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I have been working recently on Nigeria and it might be interesting for you to take a look at the second Strategic Conflict Assessment from 2016 (SCA). This is the fourth edition since 2002 and provides accurate and updated data on the violent conflicts in Nigeria, analyses, as well conflict prevention and management strategies for government, institutions and communities at various levels.
The SCA was particularly aimed at empirically aggregating an overview of the conflict contexts and the associated trends of violent conflicts, analysing the key stakeholders, and mapping-out conflict-related government responses. To address the multifaceted challenges faced in different corners of the Nigerian state, it provided a series of recommendations – notably the importance of identifying the gaps in conception, implementation/deployment, duration/span, financing/budget line and other variables. It was followed by a National Action Plan, as the commitment to "link policy to action" was taken in the foreword.
Overall, the methodology for providing recommendations, which then led to an Action Plan, is worth taking a look at, as local and international practices have informed the classification of responses into three main categories (government, NGO's and civil society, and international responses).
What is important about threat assessments today is that they need to be much more human security focused, and much less state-centric focussed. As Churchill said:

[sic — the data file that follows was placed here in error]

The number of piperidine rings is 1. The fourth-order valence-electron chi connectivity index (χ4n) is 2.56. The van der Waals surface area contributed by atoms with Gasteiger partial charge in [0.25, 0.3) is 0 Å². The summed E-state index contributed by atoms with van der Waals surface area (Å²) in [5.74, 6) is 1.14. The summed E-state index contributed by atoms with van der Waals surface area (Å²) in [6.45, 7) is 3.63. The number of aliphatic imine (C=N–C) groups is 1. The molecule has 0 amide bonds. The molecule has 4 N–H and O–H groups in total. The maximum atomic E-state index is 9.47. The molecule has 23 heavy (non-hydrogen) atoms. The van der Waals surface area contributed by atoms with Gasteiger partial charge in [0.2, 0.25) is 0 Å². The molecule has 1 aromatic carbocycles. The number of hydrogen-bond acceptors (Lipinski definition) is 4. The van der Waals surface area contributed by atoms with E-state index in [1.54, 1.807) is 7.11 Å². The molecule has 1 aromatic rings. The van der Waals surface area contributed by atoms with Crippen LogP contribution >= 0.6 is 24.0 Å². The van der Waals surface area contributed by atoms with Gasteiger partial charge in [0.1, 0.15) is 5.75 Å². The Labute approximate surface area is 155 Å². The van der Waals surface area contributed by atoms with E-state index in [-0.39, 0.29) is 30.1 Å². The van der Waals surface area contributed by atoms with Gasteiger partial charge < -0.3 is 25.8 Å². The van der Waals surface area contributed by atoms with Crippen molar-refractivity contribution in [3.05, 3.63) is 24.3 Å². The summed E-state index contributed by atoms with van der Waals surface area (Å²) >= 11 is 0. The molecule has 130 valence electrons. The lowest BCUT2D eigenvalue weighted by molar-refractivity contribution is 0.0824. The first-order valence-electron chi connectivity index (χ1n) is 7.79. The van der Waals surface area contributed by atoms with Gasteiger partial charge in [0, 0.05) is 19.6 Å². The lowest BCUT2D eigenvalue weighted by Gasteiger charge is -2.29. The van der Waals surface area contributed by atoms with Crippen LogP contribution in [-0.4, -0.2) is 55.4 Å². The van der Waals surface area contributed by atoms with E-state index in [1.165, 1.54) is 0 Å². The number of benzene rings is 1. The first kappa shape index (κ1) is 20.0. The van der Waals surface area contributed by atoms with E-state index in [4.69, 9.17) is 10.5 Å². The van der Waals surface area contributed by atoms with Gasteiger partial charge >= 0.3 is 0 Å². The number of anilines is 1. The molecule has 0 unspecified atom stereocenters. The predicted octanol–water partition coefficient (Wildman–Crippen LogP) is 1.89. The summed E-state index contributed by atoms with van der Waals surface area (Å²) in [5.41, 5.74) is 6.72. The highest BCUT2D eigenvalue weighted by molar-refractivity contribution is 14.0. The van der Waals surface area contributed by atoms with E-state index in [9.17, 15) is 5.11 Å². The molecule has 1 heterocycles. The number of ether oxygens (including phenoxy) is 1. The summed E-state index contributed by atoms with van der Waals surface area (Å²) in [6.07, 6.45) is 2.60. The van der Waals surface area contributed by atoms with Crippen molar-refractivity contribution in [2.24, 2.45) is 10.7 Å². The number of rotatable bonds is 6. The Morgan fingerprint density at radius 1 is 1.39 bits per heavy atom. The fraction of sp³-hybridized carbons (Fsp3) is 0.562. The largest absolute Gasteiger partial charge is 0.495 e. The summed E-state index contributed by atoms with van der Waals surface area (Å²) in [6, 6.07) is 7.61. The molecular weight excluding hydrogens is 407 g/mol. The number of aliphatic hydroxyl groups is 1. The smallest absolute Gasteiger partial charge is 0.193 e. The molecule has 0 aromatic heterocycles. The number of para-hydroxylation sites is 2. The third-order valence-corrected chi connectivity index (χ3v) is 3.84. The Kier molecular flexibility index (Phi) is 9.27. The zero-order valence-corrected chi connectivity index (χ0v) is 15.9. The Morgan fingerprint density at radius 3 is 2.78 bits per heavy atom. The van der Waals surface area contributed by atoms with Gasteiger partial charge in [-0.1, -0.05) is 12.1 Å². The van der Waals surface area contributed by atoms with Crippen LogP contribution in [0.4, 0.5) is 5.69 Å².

"The wars of peoples will be much more terrible than the wars of kings."
In the past, threat assessments have centred on external threats of state agression, when in fact the grievances of disenfranchised sections of the population, either internally or externally are increasingly the issues of greatest concern. Yet little is done to address these issues with local options and locally sourced solutions of what works among a given community. This is why publications like the UK's Global Strategic Trends are inadequate, for they do not look at (encouraging) local future solutions and resilience trends in the way that ZIF's Peace Operations 2025. People want freedom from fear and freedom from want. Social media quickly links us to the fact that the grass is for many greener on the other side of the fence.
So, in the same way that it is applied to National Security Strategies, there are certain principles and good practice that can be applied to conducting threat assessments, such as human security, human rights, and gender.
Latvia has taken a very innovative approach to looking and responding to its perceived threat environment, by securing the needs of the individual first, then looking at family, the needs of the community, and then ever growing circles of regional, national and international issues.
I think there is a lot we can learn from this approach.
I've come a bit late to this I'm sorry. These examples are from a developed country and are not self-consciously within an SSR framework, but there could be some thoughts or approaches that help:
https://www.dpmc.govt.nz/sites/default/files/2017-03/national-security-system.pdf. This is superseded by the following, but there is still good material especially at page 21, picking up on Thammy's point about personal security
https://www.dpmc.govt.nz/sites/default/files/2017-03/dpmc-nss-handbook-aug-2016.pdf. See page 9 especially.
The point to take from both documents is that security is a whole of government and whole of society endeavour.
Hope there's something for you in this.